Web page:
Archive for Los Angeles

Review: “Piano Man (Legacy Edition),” by Billy Joel

Posted in Review with tags , , , , , , , , on December 13, 2011 by 30daysout

Piano Man (2 CD Legacy Edition)

After releasing his first album, Cold Spring Harbor, in 1971, Billy Joel decided he wanted to hideout, so “he headed out to California.” Los Angeles to be exact. The album was mastered at the wrong speed making Joel sound like a chipmunk. Needless to say, it was a disaster. Desperate to get out of his record contract with Family Productions to sign with Columbia Records, he hid out in a bar playing under the name Bill Martin while his lawyers worked behind the scenes. From that six month experience came the song “Piano Man,” a song as much about the characters he ran into in the bar as it was about his own failings. Some 38 years after it’s intial release, Joel has released the “Legacy Edition” of the Piano Man album and it’s outstanding.

I always liked this album. The songs were carefully crafted, the lyrics were thoughtful and, unlike many songs in the early 70s, the drums were full and in your face. Highlights include the funky “Worst Comes to Worst,” the classics “The Ballad of Billy the Kid,” “You’re My Home,” and “Captain Jack,” a seven-minute plus tune that includes the epic line “your sister’s gone out on a date, you just sit at home and masturbate.” “Stop in Nevada” sets a nice western mood, the nasty “Ain’t No Crime” sounds full and the country-esque ‘Travelin’ Prayer” has been recorded by a bevy of country artists including Dolly Parton. Then, of course, there’s “Piano Man” in all its beautiful remastered glory.

This collection also includes a second disc of a show recorded in 1972 for WMMR-FM in Philadelphia. Legendary DJ Ed Sciaky (instrumental in Bruce Springsteen’s career) introduces Joel and he rips through a number of tunes off Cold Spring Harbor and a couple of “new” songs, the aforementioned “The Ballad of Billy the Kid” and “Captain Jack.” There are also a few songs that have never seen the light of day including the excellent “Josephine.” This extra disc is excellent and really enhances the package. Joel’s speaking voice is more New York, his singing voice is much higher, and it shows a future superstar working the room and working his craft.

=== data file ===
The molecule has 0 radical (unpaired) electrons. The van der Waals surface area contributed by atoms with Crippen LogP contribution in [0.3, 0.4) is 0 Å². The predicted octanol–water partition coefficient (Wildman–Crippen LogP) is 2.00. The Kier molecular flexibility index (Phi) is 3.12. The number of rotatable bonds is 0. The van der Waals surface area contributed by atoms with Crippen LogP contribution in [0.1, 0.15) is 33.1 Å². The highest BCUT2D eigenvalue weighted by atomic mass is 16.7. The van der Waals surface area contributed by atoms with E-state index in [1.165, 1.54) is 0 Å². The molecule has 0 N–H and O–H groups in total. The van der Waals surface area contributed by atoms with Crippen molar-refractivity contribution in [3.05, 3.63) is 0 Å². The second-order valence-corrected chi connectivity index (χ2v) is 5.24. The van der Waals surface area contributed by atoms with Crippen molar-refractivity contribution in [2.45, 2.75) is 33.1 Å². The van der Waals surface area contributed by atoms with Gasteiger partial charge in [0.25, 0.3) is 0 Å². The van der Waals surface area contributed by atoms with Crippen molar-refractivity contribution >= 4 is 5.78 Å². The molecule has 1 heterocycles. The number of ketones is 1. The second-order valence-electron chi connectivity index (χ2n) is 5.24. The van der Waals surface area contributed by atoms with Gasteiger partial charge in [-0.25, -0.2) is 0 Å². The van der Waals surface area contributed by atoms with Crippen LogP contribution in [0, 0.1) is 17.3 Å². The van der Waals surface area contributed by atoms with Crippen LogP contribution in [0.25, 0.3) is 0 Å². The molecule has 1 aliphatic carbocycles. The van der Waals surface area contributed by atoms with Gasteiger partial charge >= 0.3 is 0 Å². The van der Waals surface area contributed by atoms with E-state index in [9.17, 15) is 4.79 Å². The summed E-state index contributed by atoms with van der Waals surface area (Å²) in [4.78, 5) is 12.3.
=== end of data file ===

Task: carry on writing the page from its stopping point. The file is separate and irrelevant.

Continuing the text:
This re-release of Piano Man has wet my appetite for more of these special Joel collections. How about skipping a few years ahead and just releasing the Legacy Edition of The Nylon Curtain? Just a suggestion.

– George Kovacik

Billy Joel Official Website

(The Real) Dead Man’s Curve

Posted in Uncategorized with tags , , , , on September 9, 2009 by 30daysout

Gentlemen ... start your engines!

Editor’s Note: This was written by our L.A. correspondent Randy Fuller, who just happens to be the afternoon traffic guy on Los Angeles powerhouse AM station KABC.  Thanks, Randy!

The town I grew up in, Port Arthur, Texas, had a “Dead Man’s Curve.” It was a microscopic piece of blacktop that bent 90 degrees around a house situated very close to the road.   It was extremely hard to see the oncoming traffic, and there wasn’t much room to swerve out of harm’s way.   On the other hand, it was almost impossible to take the turn at more than 10 mph, so it’s highly doubtful that anyone actually died there, unless it was from boredom.

It made for a catchy name, though.  That’s due in large part to the 1964 Jan and Dean hit of the same name, written by Jan Berry and Roger Christian.  The lyrics describe a fictional drag race right down one of the biggest streets in the city that has been my home for nearly 20 years, Los Angeles, California.


Look who has a star on Vine - just north of Sunset!

The song is believed by some to have foretold the 1966 car accident that nearly killed Berry.  Digging around a bit shows that the smart money believes the Dead Man’s Curve of the song is not the place where Berry crashed his Stingray, although it was rather close by.  It does appear, however, to be the same place where actor and voiceover genius Mel Blanc was nearly killed in an accident.  It is that incident that is believed to be the true inspiration for the song.  Apparently Christian wanted the race in the song to end in a tie, but Berry insisted on a melodramatic, fiery, tire screechin’, glass bustin’ death crash.

The actual Dead Man’s Curve in Los Angeles is a stretch of Sunset Boulevard near Bel Air, just north of the UCLA campus, with a series of hairpin turns.  In my experience with it, I can see how it got the name.  That part of Sunset looks almost rural due to the tree-shrouded property there.  Drivers encounter few cross streets and fewer traffic signals, so the speeds are generally close to 60 mph.  It’s too fast for the situation, but the alternative is usually a BMW pushing you along so the driver can get to his/her drug deal/pilates class/studio screening on time.

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